Barchester Towers Essay - Barchester Towers

Anthony Trollope

Barchester Towers

Second and most famous of Trollope’s chronicles of Barset, Barchester Towers is a sequel to The Warden (1855). The story is set in the ancient cathedral city of Barchester (modeled on Salisbury), where the old bishop has died. The appointed successor is not, as some parties had hoped, the bishop’s son, Archdeacon Grantly, but an outsider, Dr. Proudie. The uxorious Proudie, his haughty wife, and their chaplain, the oily Mr. Slope, bring with them Low Church practices unpleasing to the incumbent clergymen, especially the Archdeacon and his mild-mannered father-in-law, Mr. Harding.

Like Jane Austen, his favorite among novelists, Trollope is a discerning observer of human conduct. Under his gaze, the trivial details of daily life in Barchester become entertaining and instructive. Several interlocking rivalries animate the clerical world of Barchester Towers. The bishop must choose a warden for Hiram’s Hospital, a charitable institution; and the candidates are the former warden Harding (supported by Grantly), Quiverful, (endorsed by Mrs. Proudie), and for a time Mr. Slope. Meanwhile Slope and his erstwhile patroness, Mrs. Proudie, vie for control of the impressionable bishop. Slope, though infatuated by the beautiful Signora Neroni, aspires to the hand and fortune of Harding’s daughter Eleanor Bold, a prosperous widow also pursued by Bertie Stanhope, the feckless but charming brother of Signora Neroni.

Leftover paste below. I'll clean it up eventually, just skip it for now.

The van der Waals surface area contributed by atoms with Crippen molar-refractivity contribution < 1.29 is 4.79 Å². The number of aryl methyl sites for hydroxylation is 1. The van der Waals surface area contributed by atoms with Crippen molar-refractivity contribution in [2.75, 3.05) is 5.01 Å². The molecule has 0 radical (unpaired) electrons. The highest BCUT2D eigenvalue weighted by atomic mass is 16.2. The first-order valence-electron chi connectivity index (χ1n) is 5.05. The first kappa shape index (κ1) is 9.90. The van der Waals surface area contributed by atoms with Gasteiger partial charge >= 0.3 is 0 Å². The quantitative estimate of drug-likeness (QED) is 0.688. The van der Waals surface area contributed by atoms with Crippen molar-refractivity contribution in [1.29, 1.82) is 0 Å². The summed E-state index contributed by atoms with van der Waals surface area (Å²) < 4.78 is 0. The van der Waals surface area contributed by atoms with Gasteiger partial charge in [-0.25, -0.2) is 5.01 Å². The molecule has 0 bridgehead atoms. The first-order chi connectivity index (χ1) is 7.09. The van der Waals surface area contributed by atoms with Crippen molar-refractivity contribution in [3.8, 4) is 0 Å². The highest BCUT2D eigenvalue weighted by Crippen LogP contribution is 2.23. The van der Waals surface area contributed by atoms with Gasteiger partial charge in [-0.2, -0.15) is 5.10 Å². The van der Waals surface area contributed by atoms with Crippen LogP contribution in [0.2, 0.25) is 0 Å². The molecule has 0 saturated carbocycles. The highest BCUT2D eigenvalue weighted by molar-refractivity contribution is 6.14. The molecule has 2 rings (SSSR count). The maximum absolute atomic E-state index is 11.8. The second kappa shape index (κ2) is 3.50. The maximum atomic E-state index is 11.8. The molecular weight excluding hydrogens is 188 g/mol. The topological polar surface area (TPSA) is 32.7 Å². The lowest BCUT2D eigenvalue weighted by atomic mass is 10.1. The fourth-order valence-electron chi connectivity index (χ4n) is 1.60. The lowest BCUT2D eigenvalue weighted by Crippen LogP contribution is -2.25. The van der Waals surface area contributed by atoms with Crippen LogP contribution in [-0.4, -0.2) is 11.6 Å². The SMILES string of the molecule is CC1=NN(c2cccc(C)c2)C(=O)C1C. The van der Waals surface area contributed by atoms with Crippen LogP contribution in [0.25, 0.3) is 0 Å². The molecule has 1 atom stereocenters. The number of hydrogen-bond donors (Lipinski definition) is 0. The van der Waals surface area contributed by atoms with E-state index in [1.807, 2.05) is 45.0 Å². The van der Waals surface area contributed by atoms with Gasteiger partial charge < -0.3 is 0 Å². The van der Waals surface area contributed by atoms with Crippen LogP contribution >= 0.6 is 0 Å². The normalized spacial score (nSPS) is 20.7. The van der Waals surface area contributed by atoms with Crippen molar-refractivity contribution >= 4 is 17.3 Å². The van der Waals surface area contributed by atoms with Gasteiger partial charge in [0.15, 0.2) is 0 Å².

(The entire section is 586 words.)